The Ladykillers by Graham Linehan
18th May 2019
Peaslake Village Hall
Type of Production
Author: Pauline Surrey
Adapted cleverly by Graham Linehan from the 1955 film, this brilliant comedy tells of a gang of robbers who descend upon a sweet old lady to plan their dastardly deed and hide away.
Peaslake Village Hall is unusual in that its stage is on the long side of the hall, the auditorium is thus wide and shallow. The stage is quite small, but what the Peaslake Players can achieve with it nevertheless is astonishing!
The poster/programme design was excellent, very eyecatching indeed, and must have helped to fill the house (on the day we attended certainly). An interesting Director’s Note told us of the challenges faced and the fun had. An excellent sepia photo, one of a series taken at Alresford station on the Watercress Line, really set the scene. Jolly cast photos were there (though I missed one for the Director), plus a well-designed two page spread detailing future productions. A good read.
If there were a NODA Accolade for Best Set, this would surely have won it. I was fascinated throughout by the set and the props and kept noticing new little details. We learnt in the Director’s Note that the play was written for a revolving stage, and the dilemma here was how to accommodate 2 floors, a railway line, a van heist and a train tunnel on a smallish village hall stage. Well, they did it, and much more besides! Mrs Wilberforce’s downstairs was a real 1950s treat, chain curtain to the kitchen, stained glass front door, great kitchen cupboard, mantelpiece a kind of shrine to her dead husband, complete with his ashes in an urn. We even had his uniform jacket hanging in the cupboard under the stairs! Such a lot of effort went into the creation of this set, and I’d like to congratulate all those involved, it was a delight! Props of course were some beautiful violins and a cello, a nasty-looking knife, lovely china teacups on an elegant tray, and a very large cage for the very vocal parrot. Oh, and a very very very long grey knitted scarf, sported by the Professor, that had an important role to play.
All kinds of sound and lighting effects were needed, as trains thundered past, entered the tunnel, and so on. Different areas of the stage had to be illuminated, whilst others were in darkness. All was brilliantly executed, and greatly added to the atmosphere.
The 5 very different crooks were helped in their characterisation by their costumes. The eccentric professor with his overlong woolly scarf and cardigan; Louis, the hood, in black shirt/white tie; Major Courtney in bowler hat or country tweed; One-Round, the ‘henchman’, a bit of a slob, in very casual gear or ill-fitting suit; Harry in natty trilby, quite smart. But the costumes, makeup and hair of Mrs Wilberforce told a story all its own! Those born before 1960 will have known many Mrs Wilberforces – the widowed or spinster great-aunts who slipped you a sixpence, all hairnets, lisle stockings, tweed skirts and cardigans, or pretty tea-dresses and flowery hats with veils. Our Mrs Wilberforce epitomised this lost breed, and made one realise they are sorely missed! Brilliant work to create the look of this character!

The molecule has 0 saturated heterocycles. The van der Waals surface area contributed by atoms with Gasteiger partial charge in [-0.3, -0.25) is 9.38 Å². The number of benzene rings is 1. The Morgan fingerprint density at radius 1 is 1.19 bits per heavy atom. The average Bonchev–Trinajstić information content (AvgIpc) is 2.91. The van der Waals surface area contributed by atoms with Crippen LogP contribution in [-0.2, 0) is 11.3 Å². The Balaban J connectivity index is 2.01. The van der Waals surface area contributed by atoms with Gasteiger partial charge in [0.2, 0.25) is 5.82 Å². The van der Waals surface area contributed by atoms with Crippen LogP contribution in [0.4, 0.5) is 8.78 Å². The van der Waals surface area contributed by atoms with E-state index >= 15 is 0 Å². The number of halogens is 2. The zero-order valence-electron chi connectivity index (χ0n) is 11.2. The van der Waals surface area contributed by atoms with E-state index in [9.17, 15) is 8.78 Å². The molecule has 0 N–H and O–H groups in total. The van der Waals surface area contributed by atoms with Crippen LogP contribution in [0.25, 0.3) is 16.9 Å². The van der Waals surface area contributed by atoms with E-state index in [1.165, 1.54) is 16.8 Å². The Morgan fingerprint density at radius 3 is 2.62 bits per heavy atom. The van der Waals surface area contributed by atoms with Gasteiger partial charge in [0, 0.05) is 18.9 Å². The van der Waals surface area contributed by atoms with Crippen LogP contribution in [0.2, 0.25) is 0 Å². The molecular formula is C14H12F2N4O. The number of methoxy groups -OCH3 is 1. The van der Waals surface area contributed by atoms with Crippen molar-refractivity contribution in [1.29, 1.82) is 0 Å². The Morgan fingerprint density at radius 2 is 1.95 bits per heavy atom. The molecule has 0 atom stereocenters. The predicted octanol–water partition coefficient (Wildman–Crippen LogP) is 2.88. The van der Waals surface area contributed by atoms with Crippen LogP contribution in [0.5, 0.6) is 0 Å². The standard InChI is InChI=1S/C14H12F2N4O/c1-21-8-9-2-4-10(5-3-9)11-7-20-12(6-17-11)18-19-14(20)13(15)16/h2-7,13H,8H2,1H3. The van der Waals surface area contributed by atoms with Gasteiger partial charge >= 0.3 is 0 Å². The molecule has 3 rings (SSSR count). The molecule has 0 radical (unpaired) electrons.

Indeed, characterisation here was paramount. All 7 performers mastered this so well, from our nice but dim, kindly but sceptical policeman, who listened to Mrs Wilberforce’s ‘observed through the net curtains’ worries, right through to the magnificent Mrs W herself, who couldn’t have been more like my Great Aunt Daisy!
The Professor, the master planner, the brains behind the raid, was finely played by Peter HIlton, with great body language, as he charmed and reassured Mrs Wilberforce, and wheedled his way skilfully, to a degree(!) round all kinds of tricky moments. Though events overtook even him, quick thinker though he was.
Bumbly Major Courtney (Andrew Cross), trying to keep up as the plot twisted ever faster, (and mesmerised by Mrs Wilberforce’s pretty tea dress!); Harry (Lee Jackson), the smart youngster in the team, slightly more sensible than most of the crew. Louis, the knife wielding gangster, who had obviously watched too many Edward G. Robinson movies, was played with great menace by Nick Boisseau. One-Round, the heavy, (Mike Sutton), as thick as two short planks, was a liability rather than an asset to the poor Professor, and never had a clue what he was supposed to be doing. What a motley crew of great characters! Organising a bank raid with this lot was like herding cats. And of course this was the source of amazing amounts of hilarity.
But Mrs Wilberforce! Tricia Monk was absolutely superb, and developed this character to perfection. Her 3 behatted and fur clad ladyfriends played their more or less silent roles so well too, while she expressed so much as she hung her head in shame. She was such a rounded character.
They don’t write them like this any more! Peaslake Players wowed their audience with this super performance of this wonderfully funny piece. Great direction by Kim Ferguson, which brought out so many nuances and comedic moments that could easily have been overlooked, and mastered the limits of the space available. Oh, and of course, the parrot, or was he a cockatoo? He was great too!
A pity I can’t see this all over again!